The Battle for the Net
You’ve probably heard that net neutrality is under attack from the FCC. Over the next weekish, a number of websites will be engaged in a campaign to lobby the Senate to block the FCC’s repeal of net neutrality. As a supporter of an open internet, I have decided to participate in this campaign.
Many of the arguments around net neutrality on both sides of the discussion tend to focus on business objectives.
Proponents argue that the open internet allows start ups to grow unhindered by fees that would hypothetically be put in place by ISPs. If the start up wouldn’t or couldn’t pay the fee, they would have to suffer slower bandwidth, or perhaps be blocked entirely.
Opponents argue that net neutrality has stifled innovation by ISPs. This argument relies on data that shows that investment into infrastructure has gone down since net neutrality rules were put into place. The theory is that if the rule were lifted, those investments would return.
There are certainly other arguments for and against net neutrality, but those are the two that seem to get bandied about the most. My guess is that it’s because both of them seem to have concrete, real world implications. But I think that there’s a more important discussion to be had.
Revoking net neutrality threatens our First Amendment right to freedom of the press.
As more and more corporations merge to form conglomerates, it’s more and more likely that the content creators - for example, news organizations - will be bought by or sold to the content conveyors - the ISPs. The AT&T merger with Time Warner is a current example of such a merger. When considering this merger in conjunction with the loss of net neutrality, there are two important things to keep in mind:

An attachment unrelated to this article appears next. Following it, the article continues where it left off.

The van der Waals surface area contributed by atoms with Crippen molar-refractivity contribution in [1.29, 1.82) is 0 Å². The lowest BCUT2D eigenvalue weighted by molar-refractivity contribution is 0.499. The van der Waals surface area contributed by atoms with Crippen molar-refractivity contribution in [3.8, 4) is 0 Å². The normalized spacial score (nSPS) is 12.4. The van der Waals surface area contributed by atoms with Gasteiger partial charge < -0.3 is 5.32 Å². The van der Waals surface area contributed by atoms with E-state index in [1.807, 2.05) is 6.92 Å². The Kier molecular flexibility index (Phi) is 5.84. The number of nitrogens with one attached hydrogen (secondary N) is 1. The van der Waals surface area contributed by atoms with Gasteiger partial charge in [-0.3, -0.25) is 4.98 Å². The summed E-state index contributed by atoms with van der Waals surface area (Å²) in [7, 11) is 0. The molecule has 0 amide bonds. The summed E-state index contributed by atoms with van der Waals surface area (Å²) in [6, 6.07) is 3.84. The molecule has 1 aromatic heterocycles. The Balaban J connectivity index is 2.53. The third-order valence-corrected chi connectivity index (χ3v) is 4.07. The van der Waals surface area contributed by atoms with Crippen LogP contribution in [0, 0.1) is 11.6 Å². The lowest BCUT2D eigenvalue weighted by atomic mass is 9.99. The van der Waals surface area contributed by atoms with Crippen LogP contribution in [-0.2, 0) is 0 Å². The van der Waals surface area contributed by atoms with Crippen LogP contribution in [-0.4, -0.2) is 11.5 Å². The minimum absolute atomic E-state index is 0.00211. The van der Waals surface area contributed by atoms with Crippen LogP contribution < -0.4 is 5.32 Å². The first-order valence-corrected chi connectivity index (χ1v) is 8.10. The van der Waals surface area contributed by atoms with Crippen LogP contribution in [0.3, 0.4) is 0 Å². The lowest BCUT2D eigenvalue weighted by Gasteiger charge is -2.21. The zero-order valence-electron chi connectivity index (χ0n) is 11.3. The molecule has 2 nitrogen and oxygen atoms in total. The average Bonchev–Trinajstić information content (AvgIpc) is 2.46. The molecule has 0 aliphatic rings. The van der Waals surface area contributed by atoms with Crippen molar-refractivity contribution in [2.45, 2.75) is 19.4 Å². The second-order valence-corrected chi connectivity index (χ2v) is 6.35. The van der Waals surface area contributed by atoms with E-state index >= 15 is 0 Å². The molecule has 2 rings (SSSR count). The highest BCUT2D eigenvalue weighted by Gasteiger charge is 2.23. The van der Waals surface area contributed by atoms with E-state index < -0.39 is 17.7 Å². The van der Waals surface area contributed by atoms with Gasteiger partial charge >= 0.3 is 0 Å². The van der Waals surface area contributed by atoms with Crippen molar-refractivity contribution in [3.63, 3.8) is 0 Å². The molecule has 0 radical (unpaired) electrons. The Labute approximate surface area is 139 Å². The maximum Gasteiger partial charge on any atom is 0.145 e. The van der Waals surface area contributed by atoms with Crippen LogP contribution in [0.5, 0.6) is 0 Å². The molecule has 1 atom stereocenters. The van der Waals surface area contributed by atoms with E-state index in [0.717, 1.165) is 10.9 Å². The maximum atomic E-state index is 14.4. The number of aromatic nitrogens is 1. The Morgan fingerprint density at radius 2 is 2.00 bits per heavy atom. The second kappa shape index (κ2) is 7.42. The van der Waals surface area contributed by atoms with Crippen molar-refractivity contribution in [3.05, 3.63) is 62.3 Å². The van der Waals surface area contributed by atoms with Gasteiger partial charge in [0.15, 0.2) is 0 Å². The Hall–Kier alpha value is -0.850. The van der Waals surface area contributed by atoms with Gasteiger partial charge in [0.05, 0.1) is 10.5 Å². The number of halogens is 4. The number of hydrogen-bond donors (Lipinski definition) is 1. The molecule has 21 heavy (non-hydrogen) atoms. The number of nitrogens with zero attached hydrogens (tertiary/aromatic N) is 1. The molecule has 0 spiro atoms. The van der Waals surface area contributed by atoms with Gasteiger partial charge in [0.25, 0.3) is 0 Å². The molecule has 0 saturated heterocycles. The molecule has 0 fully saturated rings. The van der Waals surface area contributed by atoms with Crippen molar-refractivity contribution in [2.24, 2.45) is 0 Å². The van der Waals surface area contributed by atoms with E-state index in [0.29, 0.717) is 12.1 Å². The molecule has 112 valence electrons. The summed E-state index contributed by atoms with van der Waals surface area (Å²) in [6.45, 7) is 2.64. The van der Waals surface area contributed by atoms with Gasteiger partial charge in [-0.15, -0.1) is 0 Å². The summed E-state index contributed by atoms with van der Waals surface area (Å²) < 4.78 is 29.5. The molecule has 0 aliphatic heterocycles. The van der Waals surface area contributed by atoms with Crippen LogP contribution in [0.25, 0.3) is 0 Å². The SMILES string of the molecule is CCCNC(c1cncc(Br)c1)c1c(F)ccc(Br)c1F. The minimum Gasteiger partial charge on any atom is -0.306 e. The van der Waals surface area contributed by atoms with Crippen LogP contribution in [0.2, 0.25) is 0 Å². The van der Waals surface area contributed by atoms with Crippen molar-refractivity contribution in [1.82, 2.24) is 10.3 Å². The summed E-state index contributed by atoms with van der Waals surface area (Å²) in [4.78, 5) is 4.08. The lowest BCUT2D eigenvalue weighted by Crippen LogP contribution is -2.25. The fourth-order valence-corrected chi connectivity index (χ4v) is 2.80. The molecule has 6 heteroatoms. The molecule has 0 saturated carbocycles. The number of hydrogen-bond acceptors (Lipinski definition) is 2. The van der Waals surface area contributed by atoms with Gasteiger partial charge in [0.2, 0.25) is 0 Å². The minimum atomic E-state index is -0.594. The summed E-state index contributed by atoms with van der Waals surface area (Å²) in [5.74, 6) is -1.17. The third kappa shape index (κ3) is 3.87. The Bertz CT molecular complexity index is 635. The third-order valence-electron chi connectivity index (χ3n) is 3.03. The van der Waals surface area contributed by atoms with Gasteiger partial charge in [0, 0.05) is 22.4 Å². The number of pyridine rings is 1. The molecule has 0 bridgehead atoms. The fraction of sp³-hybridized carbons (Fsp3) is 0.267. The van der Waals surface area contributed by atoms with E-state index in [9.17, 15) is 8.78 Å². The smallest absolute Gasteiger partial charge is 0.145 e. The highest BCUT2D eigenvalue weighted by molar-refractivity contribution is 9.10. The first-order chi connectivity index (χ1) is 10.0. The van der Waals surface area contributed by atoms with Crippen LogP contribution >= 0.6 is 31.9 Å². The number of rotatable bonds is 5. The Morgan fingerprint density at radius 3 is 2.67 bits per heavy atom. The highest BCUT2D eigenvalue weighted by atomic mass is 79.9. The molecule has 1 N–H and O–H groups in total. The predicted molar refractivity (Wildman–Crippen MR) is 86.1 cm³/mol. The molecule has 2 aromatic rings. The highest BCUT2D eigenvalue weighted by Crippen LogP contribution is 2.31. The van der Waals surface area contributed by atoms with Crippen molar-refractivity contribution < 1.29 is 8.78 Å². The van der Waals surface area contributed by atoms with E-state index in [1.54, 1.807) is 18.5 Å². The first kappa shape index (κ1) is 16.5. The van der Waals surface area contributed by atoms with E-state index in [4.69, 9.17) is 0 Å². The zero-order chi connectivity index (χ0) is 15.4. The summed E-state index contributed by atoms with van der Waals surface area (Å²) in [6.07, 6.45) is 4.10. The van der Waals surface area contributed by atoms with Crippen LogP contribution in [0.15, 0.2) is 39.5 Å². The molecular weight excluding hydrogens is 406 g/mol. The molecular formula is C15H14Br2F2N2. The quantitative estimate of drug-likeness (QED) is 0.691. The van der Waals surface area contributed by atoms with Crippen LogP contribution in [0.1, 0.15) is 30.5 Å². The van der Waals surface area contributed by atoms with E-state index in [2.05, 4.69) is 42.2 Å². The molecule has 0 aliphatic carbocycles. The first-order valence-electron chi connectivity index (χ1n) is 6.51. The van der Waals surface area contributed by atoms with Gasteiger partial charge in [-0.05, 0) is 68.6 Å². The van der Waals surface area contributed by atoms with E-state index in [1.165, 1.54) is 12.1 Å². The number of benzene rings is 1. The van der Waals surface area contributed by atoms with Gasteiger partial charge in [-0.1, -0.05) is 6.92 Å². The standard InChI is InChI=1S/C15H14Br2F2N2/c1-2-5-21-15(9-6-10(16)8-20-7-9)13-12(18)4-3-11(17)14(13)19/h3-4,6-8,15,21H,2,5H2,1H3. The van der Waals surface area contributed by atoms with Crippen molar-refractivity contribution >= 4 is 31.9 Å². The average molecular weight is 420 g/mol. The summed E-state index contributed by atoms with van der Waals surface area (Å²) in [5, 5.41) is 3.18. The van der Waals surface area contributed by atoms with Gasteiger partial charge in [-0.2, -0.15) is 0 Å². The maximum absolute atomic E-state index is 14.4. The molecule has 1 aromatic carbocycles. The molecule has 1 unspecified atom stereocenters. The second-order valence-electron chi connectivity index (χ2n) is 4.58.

- CNN is owned by Turner Broadcasting, which is owned by Time Warner.
- Internet Providers such as ISP now have the right to block competitor content simply because it is competitor content.
This means that AT&T could block all of the other major news networks, forcing their customers to get their news primarily from CNN.
I’m only picking on AT&T and CNN because their merger is currently in the news. There are rumors about Comcast attempting to acquire Fox as well. It doesn’t even take a merger to create this problem. An ISP could create a fast lane and a slow lane, default everyone to the slow lane, and sign fast lane contracts that are exclusive within their niche, e.g., only one news organization gets into the ISP’s fast lane, only one streaming TV service, etc.
What’s worse, because ISPs are public utilities, and public utilities are considered to be natural monopolies, they are allowed by government regulations to control geographic regions. Many consumers don’t have the option to simply take their business elsewhere if they don’t like their provider blocking news sources. They’re stuck with whatever their ISP chooses, whether it’s good for them or not.
As a citizen of the free world, this is of great concern to me and, I hope, to you as well. This is why, despite the very low volume of traffic on this site, I’ve decided to join in this fight. I want to do every little bit to help that I can.
Please forgive me for the intrusion of the banner. I realize that it’s annoying. I also realize that you may have closed it already. If you have, please go to www.battleforthenet.com and tell your Congressional Representative that you support net neutrality and that you’d like them to do the same.